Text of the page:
Informal talks to establish a consortium of ad tech companies that would help establish an ‘industry standard’ way of measuring legitimate web traffic are understood to be taking place, as ‘click fraud’ continues to dog some of the industry’s biggest names.
Issues surrounding web traffic not generated by human beings – or ‘bot traffic’ – are generally deemed to be endemic in the adtech sector, with a recent report published by web security firm Incapsula indicating that as much as 61.5% of all web traffic is not generated by humans.
This figure represented an increase of 21% from the year beforehand and such reports pose major reputational damage for the online advertising industry, with programmatic companies particularly in the line of fire when it comes to nefarious activity.
ExchangeWire understands leading names from the programmatic advertising industry are currently mulling a potential consortium to help combat the problem.
ExchangeWire was unable to verify the names of some of the companies said to be involved in such talks by time of publication – hence the decision not to publish them – plus it remains unclear how advanced the discussions are.
But this site does understand the general purpose of such an endeavour would be to implement a universal method of identifying if an ad impression is generated by a human or merely ‘bot traffic’.
This could include establishing an ‘Open ID’, or way of identifying a device, by verifying its authenticity against a common set of data protocols.
Such a breakthrough would undoubtedly improve the reputation of the programmatic advertising sector as a whole, and subsequently increase adspend via such channels, but it appears there are some hurdles still to clear.
One source familiar with the discussions said: “The problem is that consortia need funding, and historically that doesn’t work too well… and there’s always going to be conflicts as we are all [competing] commercial entities.”
Currently, there are a number of methods of identifying ‘bot traffic’ – such as identifying numerous impressions generated by the same IP address – and Google also attempts to filter out “invalid clicks” from its analytics for CPC campaigns.
TOGI and NIT – More industry acronyms
Plus the IAB in the USA is attempting to lead best practice with this problem, with the establishment of the Traffic of Good Intention (TOGI) Task Force, with the goad of promoting awareness of the issues. It is understood that no European-based equivalent is in place within the IAB-fold.
Companies representing every tier of the online ad tech sector are represented in the working group – an exhaustive list of TOGI members can be seen here.
A statement on the TOGI micro-site reads: “The task force's mission is to identify, understand and raise awareness of the issue of non-intentional traffic (NIT) and to offer insight and recommended solutions to the digital advertising industry… There are two primary types of NIT. In one, users are automatically redirected to particular websites after closing another website.
“In the other, content (ads and/or full websites) invisibly load in the background (often in a 1x1 pixel) while a user is intentionally viewing content from other sites. This traffic pollutes the display advertising ecosystem and thwarts most efforts to accurately measure the medium for effectiveness.”
The trade body goes on to note how the ability of “botnets”, software written to artificially produce massive click volumes, makes them a particular problem for online ad exchanges.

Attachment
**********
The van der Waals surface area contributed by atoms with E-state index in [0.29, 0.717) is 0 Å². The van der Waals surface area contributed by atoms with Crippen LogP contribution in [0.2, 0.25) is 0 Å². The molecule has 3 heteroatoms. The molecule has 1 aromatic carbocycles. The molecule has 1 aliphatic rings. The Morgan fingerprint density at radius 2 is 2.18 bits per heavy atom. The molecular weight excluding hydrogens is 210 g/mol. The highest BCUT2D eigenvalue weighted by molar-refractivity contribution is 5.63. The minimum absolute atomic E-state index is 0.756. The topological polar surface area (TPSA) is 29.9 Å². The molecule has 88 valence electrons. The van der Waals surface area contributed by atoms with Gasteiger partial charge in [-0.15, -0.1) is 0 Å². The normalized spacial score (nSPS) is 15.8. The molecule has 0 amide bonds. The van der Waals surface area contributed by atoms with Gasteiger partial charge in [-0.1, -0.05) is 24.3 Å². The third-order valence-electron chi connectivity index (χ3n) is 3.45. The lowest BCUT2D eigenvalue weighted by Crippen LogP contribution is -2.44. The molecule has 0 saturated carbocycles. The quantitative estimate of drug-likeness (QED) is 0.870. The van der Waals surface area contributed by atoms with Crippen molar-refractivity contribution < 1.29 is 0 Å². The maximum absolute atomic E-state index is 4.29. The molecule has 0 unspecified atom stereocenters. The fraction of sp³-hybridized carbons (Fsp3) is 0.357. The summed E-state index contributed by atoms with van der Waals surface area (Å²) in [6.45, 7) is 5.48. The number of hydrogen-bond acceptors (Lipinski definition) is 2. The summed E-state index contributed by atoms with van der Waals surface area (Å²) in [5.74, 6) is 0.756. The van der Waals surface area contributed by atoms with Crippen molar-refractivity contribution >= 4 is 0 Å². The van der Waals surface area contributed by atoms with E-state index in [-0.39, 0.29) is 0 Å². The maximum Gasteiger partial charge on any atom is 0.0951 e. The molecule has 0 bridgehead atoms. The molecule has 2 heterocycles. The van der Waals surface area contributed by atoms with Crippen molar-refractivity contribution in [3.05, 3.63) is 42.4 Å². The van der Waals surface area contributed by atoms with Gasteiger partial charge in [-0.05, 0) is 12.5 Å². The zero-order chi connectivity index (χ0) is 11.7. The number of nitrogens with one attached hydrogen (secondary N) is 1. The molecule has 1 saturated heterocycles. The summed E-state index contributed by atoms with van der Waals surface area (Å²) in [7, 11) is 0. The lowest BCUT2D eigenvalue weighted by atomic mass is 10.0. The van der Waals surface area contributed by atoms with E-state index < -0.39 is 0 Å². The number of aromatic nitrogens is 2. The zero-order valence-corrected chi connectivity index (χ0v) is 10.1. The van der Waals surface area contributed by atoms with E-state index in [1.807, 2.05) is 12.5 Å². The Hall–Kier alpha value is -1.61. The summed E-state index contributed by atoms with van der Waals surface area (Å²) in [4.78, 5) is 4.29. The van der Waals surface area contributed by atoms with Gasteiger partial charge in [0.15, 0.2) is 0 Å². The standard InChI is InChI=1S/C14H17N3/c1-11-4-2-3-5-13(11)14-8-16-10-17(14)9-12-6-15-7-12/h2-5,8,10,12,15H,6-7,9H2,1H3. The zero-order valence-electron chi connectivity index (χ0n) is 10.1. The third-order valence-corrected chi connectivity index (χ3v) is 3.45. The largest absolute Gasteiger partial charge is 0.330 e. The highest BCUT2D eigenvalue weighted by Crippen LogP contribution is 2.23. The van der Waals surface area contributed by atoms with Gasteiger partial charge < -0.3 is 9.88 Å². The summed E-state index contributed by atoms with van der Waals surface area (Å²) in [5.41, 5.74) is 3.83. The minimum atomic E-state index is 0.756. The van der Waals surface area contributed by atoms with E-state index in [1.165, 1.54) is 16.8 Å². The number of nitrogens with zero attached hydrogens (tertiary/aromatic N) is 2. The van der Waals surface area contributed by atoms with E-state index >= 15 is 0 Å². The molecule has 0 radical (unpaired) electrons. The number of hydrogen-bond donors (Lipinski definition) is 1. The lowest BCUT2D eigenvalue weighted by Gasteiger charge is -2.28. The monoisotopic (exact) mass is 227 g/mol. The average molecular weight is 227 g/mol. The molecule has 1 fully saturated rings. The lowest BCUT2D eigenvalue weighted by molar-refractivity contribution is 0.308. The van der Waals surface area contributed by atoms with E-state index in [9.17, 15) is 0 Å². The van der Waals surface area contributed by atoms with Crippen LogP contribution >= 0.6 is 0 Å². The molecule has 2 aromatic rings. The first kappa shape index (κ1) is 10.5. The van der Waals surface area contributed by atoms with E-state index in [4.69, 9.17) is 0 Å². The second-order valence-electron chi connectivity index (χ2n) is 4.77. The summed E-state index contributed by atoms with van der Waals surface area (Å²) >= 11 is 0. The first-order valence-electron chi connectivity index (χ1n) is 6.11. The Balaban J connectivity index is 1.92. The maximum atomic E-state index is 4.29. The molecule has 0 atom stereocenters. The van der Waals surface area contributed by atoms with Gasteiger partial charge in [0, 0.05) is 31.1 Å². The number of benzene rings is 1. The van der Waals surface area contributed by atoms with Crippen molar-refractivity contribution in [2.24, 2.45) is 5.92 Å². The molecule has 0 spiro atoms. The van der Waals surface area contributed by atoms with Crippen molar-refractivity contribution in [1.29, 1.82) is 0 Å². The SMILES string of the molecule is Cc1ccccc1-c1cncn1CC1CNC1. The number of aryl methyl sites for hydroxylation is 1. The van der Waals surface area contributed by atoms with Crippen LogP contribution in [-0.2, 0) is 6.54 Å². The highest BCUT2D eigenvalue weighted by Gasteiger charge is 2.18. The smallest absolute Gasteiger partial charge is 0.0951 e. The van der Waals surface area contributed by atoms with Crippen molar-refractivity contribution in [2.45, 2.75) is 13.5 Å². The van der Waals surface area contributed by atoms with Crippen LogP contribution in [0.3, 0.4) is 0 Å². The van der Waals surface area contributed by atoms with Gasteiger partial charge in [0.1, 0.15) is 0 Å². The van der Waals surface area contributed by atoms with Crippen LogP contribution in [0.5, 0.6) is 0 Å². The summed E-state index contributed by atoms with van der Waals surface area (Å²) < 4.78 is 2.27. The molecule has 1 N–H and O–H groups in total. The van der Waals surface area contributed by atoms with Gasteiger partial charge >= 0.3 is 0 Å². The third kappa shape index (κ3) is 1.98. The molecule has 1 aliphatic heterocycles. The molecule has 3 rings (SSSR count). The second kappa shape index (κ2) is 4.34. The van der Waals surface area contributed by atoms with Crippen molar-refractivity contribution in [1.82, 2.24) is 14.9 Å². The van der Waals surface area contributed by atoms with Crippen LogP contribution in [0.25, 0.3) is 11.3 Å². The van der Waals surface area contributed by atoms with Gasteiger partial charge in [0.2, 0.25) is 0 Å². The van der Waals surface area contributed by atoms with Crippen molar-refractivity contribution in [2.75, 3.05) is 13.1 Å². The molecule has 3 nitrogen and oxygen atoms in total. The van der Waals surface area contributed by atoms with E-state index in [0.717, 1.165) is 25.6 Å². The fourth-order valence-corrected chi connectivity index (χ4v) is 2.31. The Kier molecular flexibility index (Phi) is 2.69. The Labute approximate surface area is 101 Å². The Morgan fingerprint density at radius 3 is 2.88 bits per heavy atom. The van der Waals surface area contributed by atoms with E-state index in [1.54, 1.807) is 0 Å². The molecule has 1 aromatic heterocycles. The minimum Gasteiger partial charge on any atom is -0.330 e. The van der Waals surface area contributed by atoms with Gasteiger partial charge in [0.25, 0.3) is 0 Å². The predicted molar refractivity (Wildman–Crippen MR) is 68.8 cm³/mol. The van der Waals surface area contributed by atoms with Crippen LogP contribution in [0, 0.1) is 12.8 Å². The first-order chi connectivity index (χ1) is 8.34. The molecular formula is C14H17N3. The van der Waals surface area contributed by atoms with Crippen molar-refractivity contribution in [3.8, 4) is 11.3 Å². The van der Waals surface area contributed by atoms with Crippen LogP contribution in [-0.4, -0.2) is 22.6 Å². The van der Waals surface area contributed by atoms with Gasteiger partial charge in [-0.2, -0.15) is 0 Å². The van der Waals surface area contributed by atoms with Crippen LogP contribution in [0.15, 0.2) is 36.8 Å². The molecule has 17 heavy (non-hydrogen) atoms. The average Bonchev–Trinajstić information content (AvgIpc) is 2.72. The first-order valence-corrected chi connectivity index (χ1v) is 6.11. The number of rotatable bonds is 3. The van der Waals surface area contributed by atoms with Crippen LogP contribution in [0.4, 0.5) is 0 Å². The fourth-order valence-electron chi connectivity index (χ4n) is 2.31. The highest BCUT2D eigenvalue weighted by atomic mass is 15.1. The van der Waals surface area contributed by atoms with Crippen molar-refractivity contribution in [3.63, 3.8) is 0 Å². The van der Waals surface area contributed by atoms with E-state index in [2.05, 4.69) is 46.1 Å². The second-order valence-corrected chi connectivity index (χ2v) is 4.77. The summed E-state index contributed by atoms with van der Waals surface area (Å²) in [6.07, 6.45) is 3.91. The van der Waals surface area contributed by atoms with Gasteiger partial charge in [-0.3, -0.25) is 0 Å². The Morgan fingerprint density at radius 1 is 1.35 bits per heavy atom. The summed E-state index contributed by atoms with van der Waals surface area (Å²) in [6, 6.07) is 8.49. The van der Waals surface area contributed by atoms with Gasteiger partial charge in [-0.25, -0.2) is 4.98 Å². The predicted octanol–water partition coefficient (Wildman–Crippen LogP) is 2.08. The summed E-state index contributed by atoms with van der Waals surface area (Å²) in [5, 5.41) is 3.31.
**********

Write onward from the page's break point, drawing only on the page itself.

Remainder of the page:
The website goes on to state: “Botnets produce their own ‘conversion’ events by simulating clicks on those invisible ads and/or hijacking the infected browser to record a ‘visit’ to the sites of marketers whose ads have been invisibly run, sometimes going so far as to produce a ‘lead’ (e.g., a visit to a store locator page).’
Bot traffic in programmatic
To better understand the scale of how much ‘bot traffic’ affects the programmatic media-trading sector, ExchangeWire consulted a number of sources familiar with methods of combating the ‘bot traffic’.
Integral Ad Science, a company that helps advertisers evaluate their online media buys, and recently raised $30m in series D funding, through its Suspicious Activity Detection service, claims 22% of bid requests made through DSPs were for inventory on sites exhibiting suspicious activity in ithe first half of 2013.
Its most recent semiannual report reads: “As with Q3 and Q4 of 2012, Exchanges had the highest percentage of impressions on suspicious sites, while directly placed ads showed the lowest risk, with only 2% of impressions on suspicious sites.
Networks and Hybrids fell in the middle, with 20% and 15% of impressions on sites exhibiting suspicious activity, respectively [see chart below].”
SAD scores fall on a 0-1000 scale, with 1000 indicating the least suspicious media.
Nial Hogan, Integral Ad Science’s UK MD, says: “A few years ago brand safety was the hot topic, and last year one of the big topics was [ad] viewability. But in 2014 media fraud [committed using ‘bot traffic’] will be the hot topic.
“Pixel-stuffing [as described above by the IAB, is particularly prevalent on ad exchanges… Our figures show that on exchanges, up to 30% of ads are fraudulent.”
James Collier, UK MD of Experian-owned AdTruth, a company that helps verify the authenticity of an impression, especially on mobile, also claims the issue of online ad fraud and media exchanges are inextricably linked.
He adds: “There is a direct correlation between ‘bot traffic’ and adtech, and that’s largely because ‘bot traffic’ exists in the long tail [where many exchanges source their inventory]. We work with some exchanges to help them detect such activity, but it can be difficult because many of these ‘bots’ are incredibly intelligent.”